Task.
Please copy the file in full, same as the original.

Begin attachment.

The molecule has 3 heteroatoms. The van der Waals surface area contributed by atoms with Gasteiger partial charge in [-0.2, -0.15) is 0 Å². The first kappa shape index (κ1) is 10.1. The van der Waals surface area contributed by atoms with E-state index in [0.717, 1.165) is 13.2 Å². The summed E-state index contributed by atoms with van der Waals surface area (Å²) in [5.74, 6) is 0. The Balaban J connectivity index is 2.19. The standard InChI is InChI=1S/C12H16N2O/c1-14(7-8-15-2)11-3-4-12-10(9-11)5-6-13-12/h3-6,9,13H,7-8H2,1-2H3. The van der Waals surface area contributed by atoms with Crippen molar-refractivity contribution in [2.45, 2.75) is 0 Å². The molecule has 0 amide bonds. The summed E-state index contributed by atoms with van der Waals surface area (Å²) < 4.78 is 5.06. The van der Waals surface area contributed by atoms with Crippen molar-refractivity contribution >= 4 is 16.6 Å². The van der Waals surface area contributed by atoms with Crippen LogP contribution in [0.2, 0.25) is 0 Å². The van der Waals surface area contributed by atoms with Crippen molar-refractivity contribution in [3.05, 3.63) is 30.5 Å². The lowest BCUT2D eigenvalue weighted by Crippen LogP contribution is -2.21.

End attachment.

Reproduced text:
The molecule has 3 heteroatoms. The van der Waals surface area contributed by atoms with Gasteiger partial charge in [-0.2, -0.15) is 0 Å². The first kappa shape index (κ1) is 10.1. The van der Waals surface area contributed by atoms with E-state index in [0.717, 1.165) is 13.2 Å². The summed E-state index contributed by atoms with van der Waals surface area (Å²) in [5.74, 6) is 0. The Balaban J connectivity index is 2.19. The standard InChI is InChI=1S/C12H16N2O/c1-14(7-8-15-2)11-3-4-12-10(9-11)5-6-13-12/h3-6,9,13H,7-8H2,1-2H3. The van der Waals surface area contributed by atoms with Crippen molar-refractivity contribution in [2.45, 2.75) is 0 Å². The molecule has 0 amide bonds. The summed E-state index contributed by atoms with van der Waals surface area (Å²) < 4.78 is 5.06. The van der Waals surface area contributed by atoms with Crippen molar-refractivity contribution >= 4 is 16.6 Å². The van der Waals surface area contributed by atoms with Crippen LogP contribution in [0.2, 0.25) is 0 Å². The van der Waals surface area contributed by atoms with Crippen molar-refractivity contribution in [3.05, 3.63) is 30.5 Å². The lowest BCUT2D eigenvalue weighted by Crippen LogP contribution is -2.21.